After traveling thousands of miles over a couple of years, OR-7 — Oregon’s most famous gray wolf — may have found a mate.
Wildlife officials captured several images of a female wolf in the Cascade Range near where OR-7's GPS collar shows him to be.
If the pair spawned pups, they're the first breeding wolves in the Cascades since the early 1900s.
U.S. Fish and Wildlife Service biologist John Stephenson said it is likely the wolves mated and are rearing pups, but officials won't start looking for a den until June to avoid endangering the young animals.
"It's amazing that he appears to have found a mate," he told The Associated Press. "I didn't think it would happen. It makes me more impressed with the ability of wolves to survive and find one another."
Wolves leave their pack when they're about 3 years old and strike out to find a mate and start a new pack.
Since he left his pack in northeastern Oregon in September 2011, OR-7 has traveled thousands of miles through northern California and Oregon but has not had a mate.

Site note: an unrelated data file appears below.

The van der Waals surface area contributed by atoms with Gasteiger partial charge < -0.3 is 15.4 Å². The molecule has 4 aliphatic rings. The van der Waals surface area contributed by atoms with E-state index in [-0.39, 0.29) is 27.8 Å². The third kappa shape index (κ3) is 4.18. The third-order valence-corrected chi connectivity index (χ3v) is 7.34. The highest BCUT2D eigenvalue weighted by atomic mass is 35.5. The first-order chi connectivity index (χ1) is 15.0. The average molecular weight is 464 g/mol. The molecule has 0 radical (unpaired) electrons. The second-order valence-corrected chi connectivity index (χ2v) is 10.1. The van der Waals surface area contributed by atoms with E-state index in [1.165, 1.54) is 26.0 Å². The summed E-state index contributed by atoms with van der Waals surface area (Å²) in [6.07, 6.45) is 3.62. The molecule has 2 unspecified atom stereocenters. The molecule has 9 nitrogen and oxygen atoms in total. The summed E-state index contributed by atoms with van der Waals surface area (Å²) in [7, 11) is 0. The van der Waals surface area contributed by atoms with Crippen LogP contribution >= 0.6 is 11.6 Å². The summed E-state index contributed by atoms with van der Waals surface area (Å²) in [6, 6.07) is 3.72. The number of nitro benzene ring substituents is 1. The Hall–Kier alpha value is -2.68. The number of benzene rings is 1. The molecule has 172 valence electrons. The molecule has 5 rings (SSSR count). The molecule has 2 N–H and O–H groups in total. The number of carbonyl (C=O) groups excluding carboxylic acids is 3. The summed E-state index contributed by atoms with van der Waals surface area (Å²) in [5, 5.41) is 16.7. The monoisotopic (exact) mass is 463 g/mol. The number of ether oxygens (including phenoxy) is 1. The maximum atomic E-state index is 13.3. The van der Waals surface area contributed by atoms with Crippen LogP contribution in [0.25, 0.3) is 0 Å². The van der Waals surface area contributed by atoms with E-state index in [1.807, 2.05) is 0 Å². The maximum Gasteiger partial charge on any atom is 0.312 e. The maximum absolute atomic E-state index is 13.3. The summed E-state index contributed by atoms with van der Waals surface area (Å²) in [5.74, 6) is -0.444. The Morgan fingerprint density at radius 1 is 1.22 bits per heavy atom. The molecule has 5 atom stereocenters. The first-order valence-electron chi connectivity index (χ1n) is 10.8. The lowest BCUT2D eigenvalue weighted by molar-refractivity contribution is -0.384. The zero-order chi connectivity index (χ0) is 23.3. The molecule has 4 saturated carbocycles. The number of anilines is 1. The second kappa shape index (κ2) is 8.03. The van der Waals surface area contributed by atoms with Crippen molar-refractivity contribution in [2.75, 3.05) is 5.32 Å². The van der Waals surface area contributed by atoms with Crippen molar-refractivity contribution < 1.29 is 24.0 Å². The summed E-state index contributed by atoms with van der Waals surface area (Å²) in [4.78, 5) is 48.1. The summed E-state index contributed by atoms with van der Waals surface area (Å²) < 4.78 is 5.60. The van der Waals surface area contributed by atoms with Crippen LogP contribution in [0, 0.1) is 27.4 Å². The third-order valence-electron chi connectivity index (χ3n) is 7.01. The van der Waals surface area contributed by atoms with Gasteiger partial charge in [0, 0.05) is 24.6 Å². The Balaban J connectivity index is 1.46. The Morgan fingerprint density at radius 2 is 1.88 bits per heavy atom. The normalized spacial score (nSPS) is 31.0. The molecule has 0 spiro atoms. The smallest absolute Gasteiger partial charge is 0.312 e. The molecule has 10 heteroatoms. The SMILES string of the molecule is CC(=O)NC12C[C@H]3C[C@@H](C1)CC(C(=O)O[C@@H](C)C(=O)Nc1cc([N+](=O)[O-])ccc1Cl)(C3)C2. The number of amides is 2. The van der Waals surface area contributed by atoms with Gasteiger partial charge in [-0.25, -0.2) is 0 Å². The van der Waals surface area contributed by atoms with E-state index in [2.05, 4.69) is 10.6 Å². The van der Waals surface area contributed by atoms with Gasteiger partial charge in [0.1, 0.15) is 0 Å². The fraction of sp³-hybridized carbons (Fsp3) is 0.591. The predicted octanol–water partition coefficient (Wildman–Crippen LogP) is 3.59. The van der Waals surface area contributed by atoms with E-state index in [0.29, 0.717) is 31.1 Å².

Wildlife officials expect the battery in OR-7's collar to die soon, so they have installed cameras near his recent whereabouts. GPS information shows that the wolf has been staying in a smaller area, which means OR-7 could be staying close to feed pups.
Stephenson said officials had planned to let OR-7's collar battery die, but now that he might have found a mate, they plan to fit him with a new collar this summer so they can monitor his pack.
Endangered Species Act protections for wolves have been lifted in eastern Oregon, but they remain in the Cascades where OR-7 is.
As gray wolf populations have rebounded elsewhere in the United States, protections have ended and the U.S. Fish and Wildlife Service has suggested lifting protections elsewhere in the nation.
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